A letter from Nuhad Tomeh in Lebanon
Advent and Christmas Greetings from Syria.
Read with me Isaiah 11:1-10: “... but with righteousness he shall judge the poor ...”
From November 6 to 18 a combined meeting of two PC(USA) mission networks, the Syria-Lebanon Mission Network and the Iraq Mission Partnership, took place. We gathered at Dhour Choueir Evangelical Center, a conference center for the Synod of Syria and Lebanon in the Lebanese mountains, overlooking the highest peak of Mount Sannnine. It was an amazing setting for the encounter and a spiritual retreat.
More than 45 people came from the United States, Iraq, Syria and Lebanon. We began our time together with worship and Holy Communion on Sunday morning at the Rabieh Presbyterian church, another great encounter with Presbyterians in Lebanon.
The Rev. Haitham Jazrawi preached, using John 16:1-4 as the text, emphasizing verse 2, “Indeed, an hour is coming when those who kill you will think that by doing so they are offering worship to God.” Jazrawi was referring to what happened the previous week in Baghdad when 56 Christians were killed and over 65 were seriously injured when a Muslim radical group attacked the largest Catholic church and started shooting the worshipers. Jazrawi quoted verse 3, “and they will do this because they have not known the Father nor me.”
It was a very touching service, especially when all participated in Holy Communion. Our service included an Iraqi pastor preaching, a Lebanese pastor administrating communion and American and Lebanese elders serving communion. This great encounter brought tears of joy and a real sense of unity in the One Lord and Savior.
The purpose of the consultation was to receive updates on each other’s ministries and learn of each current context as well as share challenges and opportunities and make plans for future ministry together. A huge blessing was connecting PC(USA) congregations with their Presbyterian sisters and brothers from Iraq, Syria and Lebanon. This was a unique opportunity to strengthen a partnership that started more than three years ago.
The consultation and the extended visits to congregations and church-related institutions in Lebanon and Syria was a unique and wonderful way to celebrate our common ministry and emphasize how Presbyterians do mission in partnership. One of the participants shared, “In this place that is close to heaven, we came together to celebrate our faith and ministries, and also share how parts of the body are hurting, and how they all are in need of our understanding, love and prayer.”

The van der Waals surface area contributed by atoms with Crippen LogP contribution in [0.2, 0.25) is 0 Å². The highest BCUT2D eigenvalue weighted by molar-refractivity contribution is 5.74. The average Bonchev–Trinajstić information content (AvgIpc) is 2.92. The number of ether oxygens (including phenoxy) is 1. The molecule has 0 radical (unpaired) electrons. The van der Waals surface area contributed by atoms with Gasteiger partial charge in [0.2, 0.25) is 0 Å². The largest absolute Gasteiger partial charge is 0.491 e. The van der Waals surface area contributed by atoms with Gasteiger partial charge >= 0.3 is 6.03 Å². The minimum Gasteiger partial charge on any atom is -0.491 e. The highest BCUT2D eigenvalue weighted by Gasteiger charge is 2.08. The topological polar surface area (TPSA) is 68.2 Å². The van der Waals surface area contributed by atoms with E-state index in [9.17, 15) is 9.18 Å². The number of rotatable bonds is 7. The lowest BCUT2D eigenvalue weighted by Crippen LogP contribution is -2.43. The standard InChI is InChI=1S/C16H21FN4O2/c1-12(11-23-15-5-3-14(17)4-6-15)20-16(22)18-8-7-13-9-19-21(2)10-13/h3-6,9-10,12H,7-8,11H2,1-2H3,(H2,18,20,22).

We were meeting with 12 Iraqi Presbyterian sisters and brothers who came from the five Presbyterians churches in Baghdad, Basra, Mosel and Kirkuk. Only a week prior to our meeting, as I mentioned above, one of the largest Catholic churches in Baghdad witnessed a massacre of Christians. Imagine the spiritual and psychological challenges facing these sisters and brothers! Many of us take our worship and religious freedom for granted. The question for these Iraqi Presbyterians and many other Christians in their country is: “What is next for us?” I could feel this all though the days of our gathering. The challenge for all of us was, how can we be in total support and solidarity while we are so far from them and their situation? A few days after the Iraqi Presbyterians left, there was another major threat against all Christians in Baghdad, which has forced a decision for the pastor of the church there to leave.
The last session of the consultation was very emotional; as we sang, our tears were a mixture of joy and sadness. A voice was heard saying, “Our hope is not in human beings, church leaders or churches, nor our governments, but only in our risen Lord.”
In the Isaiah text mentioned at the beginning of this letter, one of the lectionary texts for the second Sunday of Advent, Isaiah shares his prophetic vision of the just reign of the Prince of Peace, a time when the Earth will be filled with the knowledge of the Lord. As participants reflected together on this text, they could not but ask: “Where and when will this take place?” After all, they see that the Christians in Iraq are being killed or have left their homes, villages and cities. All were reminded of the sermon of the previous Sunday, when Jazrawi preached and emphasized the last saying of Jesus in that chapter, “I have said this to you, that in me you may have peace. In the world you have tribulation; but be of good cheer, for I have overcome the world.” Again, back to Isaiah: “Behold, God is my salvation; I will trust, and will not be afraid; for the Lord God is my strength and my song and he has become my salvation.”
In spite of all this, I am not sure how easy it is for these sisters and brothers to believe in these promises while their lives are in danger each day. They are not even sure if they will live to celebrate Christmas. They are challenged to hold onto the hope of the resurrection. The Church in Iraq has given many martyrs, and it is time for the Prince of Peace to stop this.
As we all prepare ourselves to remember the incarnation of our Lord, let us ask him to visit the church in Iraq this year and bring His Peace. Pray for Peace; Work for peace; Give for peace ... and may the Prince of Peace bring you His Peace.
The 2011 Mission Yearbook for Prayer & Study, p. 360